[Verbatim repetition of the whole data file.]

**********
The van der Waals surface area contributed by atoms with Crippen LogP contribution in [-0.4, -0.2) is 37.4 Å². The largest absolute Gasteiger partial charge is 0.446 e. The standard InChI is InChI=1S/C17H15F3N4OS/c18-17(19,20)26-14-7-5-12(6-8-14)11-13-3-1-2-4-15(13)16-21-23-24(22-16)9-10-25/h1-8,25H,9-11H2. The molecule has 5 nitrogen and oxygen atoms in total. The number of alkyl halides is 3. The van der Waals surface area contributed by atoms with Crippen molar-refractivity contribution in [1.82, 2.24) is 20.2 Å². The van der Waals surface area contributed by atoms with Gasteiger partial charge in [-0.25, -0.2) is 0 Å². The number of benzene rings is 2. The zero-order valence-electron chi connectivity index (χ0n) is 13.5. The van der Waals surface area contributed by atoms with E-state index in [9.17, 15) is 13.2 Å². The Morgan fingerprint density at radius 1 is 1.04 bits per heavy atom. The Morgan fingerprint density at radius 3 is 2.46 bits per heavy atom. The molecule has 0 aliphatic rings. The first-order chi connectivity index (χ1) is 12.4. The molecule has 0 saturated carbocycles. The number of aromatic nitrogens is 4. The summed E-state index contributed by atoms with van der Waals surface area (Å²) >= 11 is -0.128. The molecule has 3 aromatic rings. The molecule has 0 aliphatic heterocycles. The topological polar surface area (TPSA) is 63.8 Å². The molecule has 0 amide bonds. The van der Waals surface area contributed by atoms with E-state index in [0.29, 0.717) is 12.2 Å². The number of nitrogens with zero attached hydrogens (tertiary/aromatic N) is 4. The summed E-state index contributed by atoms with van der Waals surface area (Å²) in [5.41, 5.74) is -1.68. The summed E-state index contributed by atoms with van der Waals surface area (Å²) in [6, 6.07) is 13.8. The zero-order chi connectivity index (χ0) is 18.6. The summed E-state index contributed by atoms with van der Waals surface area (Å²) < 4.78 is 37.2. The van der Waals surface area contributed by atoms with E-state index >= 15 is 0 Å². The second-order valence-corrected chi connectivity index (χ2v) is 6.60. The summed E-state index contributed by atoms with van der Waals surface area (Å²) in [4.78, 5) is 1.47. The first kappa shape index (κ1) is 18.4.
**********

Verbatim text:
The van der Waals surface area contributed by atoms with Crippen LogP contribution in [-0.4, -0.2) is 37.4 Å². The largest absolute Gasteiger partial charge is 0.446 e. The standard InChI is InChI=1S/C17H15F3N4OS/c18-17(19,20)26-14-7-5-12(6-8-14)11-13-3-1-2-4-15(13)16-21-23-24(22-16)9-10-25/h1-8,25H,9-11H2. The molecule has 5 nitrogen and oxygen atoms in total. The number of alkyl halides is 3. The van der Waals surface area contributed by atoms with Crippen molar-refractivity contribution in [1.82, 2.24) is 20.2 Å². The van der Waals surface area contributed by atoms with Gasteiger partial charge in [-0.25, -0.2) is 0 Å². The number of benzene rings is 2. The zero-order valence-electron chi connectivity index (χ0n) is 13.5. The van der Waals surface area contributed by atoms with E-state index in [9.17, 15) is 13.2 Å². The Morgan fingerprint density at radius 1 is 1.04 bits per heavy atom. The Morgan fingerprint density at radius 3 is 2.46 bits per heavy atom. The molecule has 0 aliphatic rings. The first-order chi connectivity index (χ1) is 12.4. The molecule has 0 saturated carbocycles. The number of aromatic nitrogens is 4. The summed E-state index contributed by atoms with van der Waals surface area (Å²) >= 11 is -0.128. The molecule has 3 aromatic rings. The molecule has 0 aliphatic heterocycles. The topological polar surface area (TPSA) is 63.8 Å². The molecule has 0 amide bonds. The van der Waals surface area contributed by atoms with E-state index in [0.29, 0.717) is 12.2 Å². The number of nitrogens with zero attached hydrogens (tertiary/aromatic N) is 4. The summed E-state index contributed by atoms with van der Waals surface area (Å²) in [5.41, 5.74) is -1.68. The summed E-state index contributed by atoms with van der Waals surface area (Å²) in [6, 6.07) is 13.8. The zero-order chi connectivity index (χ0) is 18.6. The summed E-state index contributed by atoms with van der Waals surface area (Å²) < 4.78 is 37.2. The van der Waals surface area contributed by atoms with E-state index >= 15 is 0 Å². The second-order valence-corrected chi connectivity index (χ2v) is 6.60. The summed E-state index contributed by atoms with van der Waals surface area (Å²) in [4.78, 5) is 1.47. The first kappa shape index (κ1) is 18.4.